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    Swim Stories: Irish Continue Making Progress

    FIGHTING IRISH Junior John Nappi was one of two individual Notre Dame race winners last Friday at Purdue
    FIGHTING IRISH
    Junior John Nappi was one of two individual Notre Dame race winners last Friday at Purdue
    FIGHTING IRISH

    Nov. 6, 2013

    NOTRE DAME, Ind. - Even in the face of defeat, it seems that there are always lessons to be learned, and goals that are still within reach, in competitive athletics.

    In the case of the University of Notre Dame men's swimming and diving team, a dual meet loss last weekend at Purdue only tells half the story. Taking the final head-to-head result out of the equation, the Irish still accomplished what they set out to last Friday at the Boilermaker Aquatic Center.

    "What we look at first and foremost is (time) improvement, and what we saw at Purdue was improvement," Notre Dame head coach Tim Welsh said. "If you look at the progression of times from the Dennis Stark Relays through the Purdue meet, what you see is the team is getting faster, and that is a good thing. We swam our first mile of the season, our first 400 IM, and they were both strong, significantly faster than where we were at this time last year."

    Notre Dame swimmers combined to post nearly 40 individual top times of the season at Purdue, with senior two-time All-American Frank Dyer logging the fastest Irish 500 freestyle time (4:30.26) thus far, while junior James McEldrew swam the best 200 backstroke (1:50.54) and junior Zach Stephens the best 100 breaststroke time (55.45) of the year. Freshman Tom Anderson added the best Irish 400 IM swim (4:01.58) in the inaugural Notre Dame run in the event of 2013-14, while junior John Nappi did the same in the 1,650 freestyle (15:48.15).

    Welsh felt that those accomplishments outweighed the meet's final overall score in helping the team in its progression toward faster times.

    "I think there are some very positive developments along those lines, and in looking at overall improvement what we saw at Purdue was a great amount of improvement," he said. "Our divers also, in their first big test on the road, freshman Joe Coumos finished two points away from the lead on one board, six points from the lead on another board. That's solid, and it does not show on the scoreboard, but it was just a solid performance. We were really pleased with that."

    The team might very well have felt pressure, in a secondary sense, to perform well at Purdue, a place where the Irish had not fared well in recent years. In fact, many Notre Dame swimmers who represent Irish Aquatics during the summer months have enjoyed a great deal of success out of season at the Boilermaker Aquatic Center. The weight of overcoming the difficulties at the venue may have been present, but Welsh steadfastly did not feel it factored into the final meet results.

    "We have had a somewhat negative history of going down to Purdue, maybe falling on our face a bit," Welsh said. "Last weekend we didn't do that, and swam probably the best race we have getting off the bus at Purdue in recent memory. The score might not have been so good, but the performances certainly showed our overall improvement, and we like that."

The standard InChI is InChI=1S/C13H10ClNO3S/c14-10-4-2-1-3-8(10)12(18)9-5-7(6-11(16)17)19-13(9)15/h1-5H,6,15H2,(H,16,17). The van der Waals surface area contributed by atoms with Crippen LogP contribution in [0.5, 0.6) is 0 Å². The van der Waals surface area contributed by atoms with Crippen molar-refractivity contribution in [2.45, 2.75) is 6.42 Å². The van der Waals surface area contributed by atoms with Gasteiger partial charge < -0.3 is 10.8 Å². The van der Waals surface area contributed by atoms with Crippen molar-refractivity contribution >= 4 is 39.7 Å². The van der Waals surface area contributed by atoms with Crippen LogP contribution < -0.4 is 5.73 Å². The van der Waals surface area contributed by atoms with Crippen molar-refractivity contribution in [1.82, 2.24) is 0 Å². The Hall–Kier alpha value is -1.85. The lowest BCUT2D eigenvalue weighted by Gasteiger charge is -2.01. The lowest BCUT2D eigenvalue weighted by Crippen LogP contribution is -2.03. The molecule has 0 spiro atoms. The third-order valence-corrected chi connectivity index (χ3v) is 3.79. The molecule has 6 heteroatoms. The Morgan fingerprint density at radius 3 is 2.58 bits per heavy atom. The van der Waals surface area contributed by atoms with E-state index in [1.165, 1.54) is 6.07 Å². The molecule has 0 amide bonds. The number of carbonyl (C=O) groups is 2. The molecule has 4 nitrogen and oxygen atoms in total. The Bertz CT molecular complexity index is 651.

Perhaps the single greatest key to the program's rise onto the NCAA Championship scene during Welsh's tenure has been the ability of the student-athletes to see the deeper meaning of Notre Dame's goals. Being able to block out what might have been a mark in the loss column to stay focused on the greater goal of faster times is something Welsh has seen in abundance from his current team.

    "I think the guys are very focused on their own time improvements," Welsh said. "One of the things we promote all the time is to say that if you focus on doing the best you can do, and turn in the best performance you can, the scoreboard will take care of itself and you're going to like what it says. If you look at the scoreboard, the performance won't take care of itself.

    "We're all about encouraging the guys to prepare for each individual race and give a great performance," he said. "Even though last weekend it was clear who had the lead during the meet, the guys were focused on how they were doing and improving. Along with that and the times that came out of Colorado Springs (Air Force), it's been two thumbs way up."

    The Notre Dame upperclassmen, led by returning NCAA Championship qualifiers in Dyer, Stephens, John Williamson, Cameron Miller and Kevin Hughes, along with sophomore Bogac Ayhan, have all continued to improve at the pace they set last season. Along with the team's veteran leadership, the freshman class of Irish competitors has more than rose to the occasion during the first four meets of the year. Notre Dame freshmen have posted seven swims among the top five fastest times in given events thus far in the campaign, with Anderson pacing the 400 IM and Coumos being the most consistent diver, have helped give the Irish a huge boost early on.

    "This freshman class is very mature as student-athletes," Welsh said. "We just came through first semester midterms and when you look at their grades collectively, they were solid, they are doing a really good job. Then you go down to the pool and look at their times and they too are solid. The class is making an immediate contribution to the program, and we do want to build on their contributions."

    Notre Dame resumes its dual meet schedule Saturday at 11 a.m. (ET) in a tri-dual meet against new Atlantic Coast Conference (ACC), and former BIG EAST, foes Pittsburgh and Virginia Tech at Trees Pool in Pittsburgh, Pa.

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    -- Tony Jones, Media Relations Assistant

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